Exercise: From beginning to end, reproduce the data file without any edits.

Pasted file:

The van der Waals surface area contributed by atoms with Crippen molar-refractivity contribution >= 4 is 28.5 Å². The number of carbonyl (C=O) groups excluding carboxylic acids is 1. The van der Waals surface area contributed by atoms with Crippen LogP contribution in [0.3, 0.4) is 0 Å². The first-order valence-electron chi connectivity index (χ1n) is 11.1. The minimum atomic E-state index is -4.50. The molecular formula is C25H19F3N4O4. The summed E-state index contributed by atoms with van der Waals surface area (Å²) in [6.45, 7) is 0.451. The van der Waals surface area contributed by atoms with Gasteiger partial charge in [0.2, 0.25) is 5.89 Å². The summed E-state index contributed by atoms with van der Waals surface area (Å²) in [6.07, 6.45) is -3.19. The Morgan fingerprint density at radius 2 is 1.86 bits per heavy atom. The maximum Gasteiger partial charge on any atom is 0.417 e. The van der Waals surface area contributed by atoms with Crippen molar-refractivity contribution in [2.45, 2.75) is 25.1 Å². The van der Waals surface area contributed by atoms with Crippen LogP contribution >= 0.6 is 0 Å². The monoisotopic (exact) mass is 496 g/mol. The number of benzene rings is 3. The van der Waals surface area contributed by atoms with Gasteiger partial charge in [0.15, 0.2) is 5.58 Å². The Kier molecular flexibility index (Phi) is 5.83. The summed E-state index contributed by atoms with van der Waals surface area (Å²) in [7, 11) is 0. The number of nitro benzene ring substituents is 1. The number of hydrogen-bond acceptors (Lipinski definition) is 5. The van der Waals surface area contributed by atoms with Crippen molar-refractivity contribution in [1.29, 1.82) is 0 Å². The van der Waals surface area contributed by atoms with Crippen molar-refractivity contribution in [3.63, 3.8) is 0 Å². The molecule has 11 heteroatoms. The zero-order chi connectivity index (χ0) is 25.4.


The van der Waals surface area contributed by atoms with Crippen molar-refractivity contribution >= 4 is 28.5 Å². The number of carbonyl (C=O) groups excluding carboxylic acids is 1. The van der Waals surface area contributed by atoms with Crippen LogP contribution in [0.3, 0.4) is 0 Å². The first-order valence-electron chi connectivity index (χ1n) is 11.1. The minimum atomic E-state index is -4.50. The molecular formula is C25H19F3N4O4. The summed E-state index contributed by atoms with van der Waals surface area (Å²) in [6.45, 7) is 0.451. The van der Waals surface area contributed by atoms with Gasteiger partial charge in [0.2, 0.25) is 5.89 Å². The summed E-state index contributed by atoms with van der Waals surface area (Å²) in [6.07, 6.45) is -3.19. The Morgan fingerprint density at radius 2 is 1.86 bits per heavy atom. The maximum Gasteiger partial charge on any atom is 0.417 e. The van der Waals surface area contributed by atoms with Crippen molar-refractivity contribution in [2.45, 2.75) is 25.1 Å². The van der Waals surface area contributed by atoms with Crippen LogP contribution >= 0.6 is 0 Å². The monoisotopic (exact) mass is 496 g/mol. The number of benzene rings is 3. The van der Waals surface area contributed by atoms with Gasteiger partial charge in [0.15, 0.2) is 5.58 Å². The Kier molecular flexibility index (Phi) is 5.83. The summed E-state index contributed by atoms with van der Waals surface area (Å²) in [7, 11) is 0. The number of nitro benzene ring substituents is 1. The number of hydrogen-bond acceptors (Lipinski definition) is 5. The van der Waals surface area contributed by atoms with Crippen molar-refractivity contribution in [1.29, 1.82) is 0 Å². The van der Waals surface area contributed by atoms with Crippen molar-refractivity contribution in [3.63, 3.8) is 0 Å². The molecule has 11 heteroatoms. The zero-order chi connectivity index (χ0) is 25.4.